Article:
Dean Kamen: We Can Solve Big Problems With Technology
This post was originally produced for Forbes.
Dean Kamen doesn’t waste his time on problems that don’t need to be solved. Early in his career he invented the first infusion pump for delivering medicine. The company he built around it has made him wealthy and he’s spent the rest of his career working–rather successfully–to repeat the success. Though he may be most well known for the invention of the Segway, his more recent work on the Stirling Engine power generator and the Slingshot water purification system hold promise for the developing world.
Description: Photograph of Dean Kamen on Segway Scooter speaking at the 4th Annual Assistive Technology Forum, Hampshire College, Amherst, Massachusetts, USA. Source: Photograph taken by Jared C. Benedict on 03 May 2002. Copyright: © Jared C. Benedict. Released under the GFDL by photographer Jared C. Benedict (myself). (Photo credit: Wikipedia)
Kamen was recently honored by The Tech Museum of Innovation and Applied Materials as the James C. Morgan Global Humanitarian Award recipient at The Tech Awards for his work in creating medical devices to address some of the world’s biggest problems and for his philanthropic work with FIRST®, a nonprofit he launched and leads that inspires young people to enter the sciences.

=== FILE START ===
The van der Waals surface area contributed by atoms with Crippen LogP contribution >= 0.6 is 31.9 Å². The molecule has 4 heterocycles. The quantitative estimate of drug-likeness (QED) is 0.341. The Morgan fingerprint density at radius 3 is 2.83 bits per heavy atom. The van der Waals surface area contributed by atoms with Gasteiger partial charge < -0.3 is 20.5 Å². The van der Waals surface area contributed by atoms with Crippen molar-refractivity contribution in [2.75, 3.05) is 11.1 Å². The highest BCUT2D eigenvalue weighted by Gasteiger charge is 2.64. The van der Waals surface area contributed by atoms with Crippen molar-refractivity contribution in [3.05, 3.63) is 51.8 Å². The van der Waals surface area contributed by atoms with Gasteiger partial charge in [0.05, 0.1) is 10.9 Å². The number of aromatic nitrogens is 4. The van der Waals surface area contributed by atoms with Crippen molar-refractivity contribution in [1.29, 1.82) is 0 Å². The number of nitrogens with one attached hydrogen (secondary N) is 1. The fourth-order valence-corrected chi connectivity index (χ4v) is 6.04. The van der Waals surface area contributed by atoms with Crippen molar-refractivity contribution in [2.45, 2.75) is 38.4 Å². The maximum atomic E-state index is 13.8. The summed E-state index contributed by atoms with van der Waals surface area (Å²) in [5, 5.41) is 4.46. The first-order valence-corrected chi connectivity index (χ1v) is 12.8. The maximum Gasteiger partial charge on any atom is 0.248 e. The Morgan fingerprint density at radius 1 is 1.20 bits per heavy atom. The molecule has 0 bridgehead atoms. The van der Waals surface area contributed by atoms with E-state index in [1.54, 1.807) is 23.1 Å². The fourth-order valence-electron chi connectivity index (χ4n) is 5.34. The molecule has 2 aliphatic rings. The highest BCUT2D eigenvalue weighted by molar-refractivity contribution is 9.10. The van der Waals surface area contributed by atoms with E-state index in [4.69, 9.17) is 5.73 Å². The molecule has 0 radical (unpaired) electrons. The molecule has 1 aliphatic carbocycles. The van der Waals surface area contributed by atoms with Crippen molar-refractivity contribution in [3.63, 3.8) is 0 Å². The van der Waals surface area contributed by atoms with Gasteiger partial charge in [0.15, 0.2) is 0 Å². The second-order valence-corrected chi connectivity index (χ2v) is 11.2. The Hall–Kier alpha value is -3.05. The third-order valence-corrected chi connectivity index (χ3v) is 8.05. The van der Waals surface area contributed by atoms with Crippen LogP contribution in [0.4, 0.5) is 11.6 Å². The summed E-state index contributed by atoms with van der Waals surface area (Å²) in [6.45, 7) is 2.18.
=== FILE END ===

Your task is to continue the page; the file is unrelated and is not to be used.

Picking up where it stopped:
On December 13, 2013, at noon Eastern, Kamen will join me for a live discussion about the role of technology in solving big world problems and the pioneering work he now leads at DEKA Research.
Tune in below and listen while you work.
In a statement, The Tech Museum described Kamen’s work:
As part of The Tech Awards, inventor and entrepreneur Dean Kamen will be honored with the James C. Morgan Global Humanitarian Award sponsored by Applied Materials. This award honors individuals whose broad vision and leadership help to alleviate humanity’s greatest challenges. Kamen holds nearly 500 U.S. and foreign patents for medical devices that have expanded the frontiers of healthcare worldwide. He is also founder of FIRST®, a nonprofit organization dedicated to motivating youth to understand science and technology.
Kamen’s DEKA Research & Development Corporation is responsible for breakthrough inventions in medicine and clean energy in addition to providing research for major corporate clients. While an undergraduate, Kamen developed the first portable infusion device to deliver drug treatments that previously required round-the-clock hospital care. Through DEKA, Kamen developed a portable dialysis machine, a vascular stent, and the iBOT — a motorized wheelchair that climbs stairs. Kamen also led teams in the development of devices such as the Segway® Human Transporter, an insulin pump for diabetics, portable energy and water purification devices for the developing world, and a prosthetic arm for maimed soldiers.
This interview is part of a series that will examine what can be accomplished in the fight to solve the world’s biggest challenges within the next thirty years. The solution to every big problem also presents opportunities entrepreneurs will exploit to change the world. From this series of interviews, a book, working title: Thirty Years to Peace, will emerge.
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